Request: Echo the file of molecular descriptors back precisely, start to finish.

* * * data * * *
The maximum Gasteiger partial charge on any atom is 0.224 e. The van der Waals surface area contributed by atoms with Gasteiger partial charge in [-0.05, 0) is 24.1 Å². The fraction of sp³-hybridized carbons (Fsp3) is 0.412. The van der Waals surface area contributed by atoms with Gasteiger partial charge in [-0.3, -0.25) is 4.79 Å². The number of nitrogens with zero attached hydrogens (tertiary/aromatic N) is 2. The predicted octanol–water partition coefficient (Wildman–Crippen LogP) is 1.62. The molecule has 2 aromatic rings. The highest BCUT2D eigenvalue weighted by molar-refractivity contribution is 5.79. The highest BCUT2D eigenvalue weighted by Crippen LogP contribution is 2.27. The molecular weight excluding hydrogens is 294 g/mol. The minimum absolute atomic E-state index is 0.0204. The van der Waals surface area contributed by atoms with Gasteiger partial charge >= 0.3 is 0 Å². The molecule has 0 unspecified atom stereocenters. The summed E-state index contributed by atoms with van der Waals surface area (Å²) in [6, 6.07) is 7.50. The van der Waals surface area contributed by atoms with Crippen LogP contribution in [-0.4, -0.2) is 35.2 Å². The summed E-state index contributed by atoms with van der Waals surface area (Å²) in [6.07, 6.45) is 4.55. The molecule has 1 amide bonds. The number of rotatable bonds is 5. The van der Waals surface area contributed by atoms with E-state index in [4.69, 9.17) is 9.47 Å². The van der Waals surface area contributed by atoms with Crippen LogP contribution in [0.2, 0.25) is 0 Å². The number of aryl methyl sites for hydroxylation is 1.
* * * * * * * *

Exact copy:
The maximum Gasteiger partial charge on any atom is 0.224 e. The van der Waals surface area contributed by atoms with Gasteiger partial charge in [-0.05, 0) is 24.1 Å². The fraction of sp³-hybridized carbons (Fsp3) is 0.412. The van der Waals surface area contributed by atoms with Gasteiger partial charge in [-0.3, -0.25) is 4.79 Å². The number of nitrogens with zero attached hydrogens (tertiary/aromatic N) is 2. The predicted octanol–water partition coefficient (Wildman–Crippen LogP) is 1.62. The molecule has 2 aromatic rings. The highest BCUT2D eigenvalue weighted by molar-refractivity contribution is 5.79. The highest BCUT2D eigenvalue weighted by Crippen LogP contribution is 2.27. The molecular weight excluding hydrogens is 294 g/mol. The minimum absolute atomic E-state index is 0.0204. The van der Waals surface area contributed by atoms with Gasteiger partial charge >= 0.3 is 0 Å². The molecule has 0 unspecified atom stereocenters. The summed E-state index contributed by atoms with van der Waals surface area (Å²) in [6, 6.07) is 7.50. The van der Waals surface area contributed by atoms with Crippen LogP contribution in [-0.4, -0.2) is 35.2 Å². The summed E-state index contributed by atoms with van der Waals surface area (Å²) in [6.07, 6.45) is 4.55. The molecule has 1 amide bonds. The number of rotatable bonds is 5. The van der Waals surface area contributed by atoms with E-state index in [4.69, 9.17) is 9.47 Å². The van der Waals surface area contributed by atoms with Crippen LogP contribution in [0.2, 0.25) is 0 Å². The number of aryl methyl sites for hydroxylation is 1.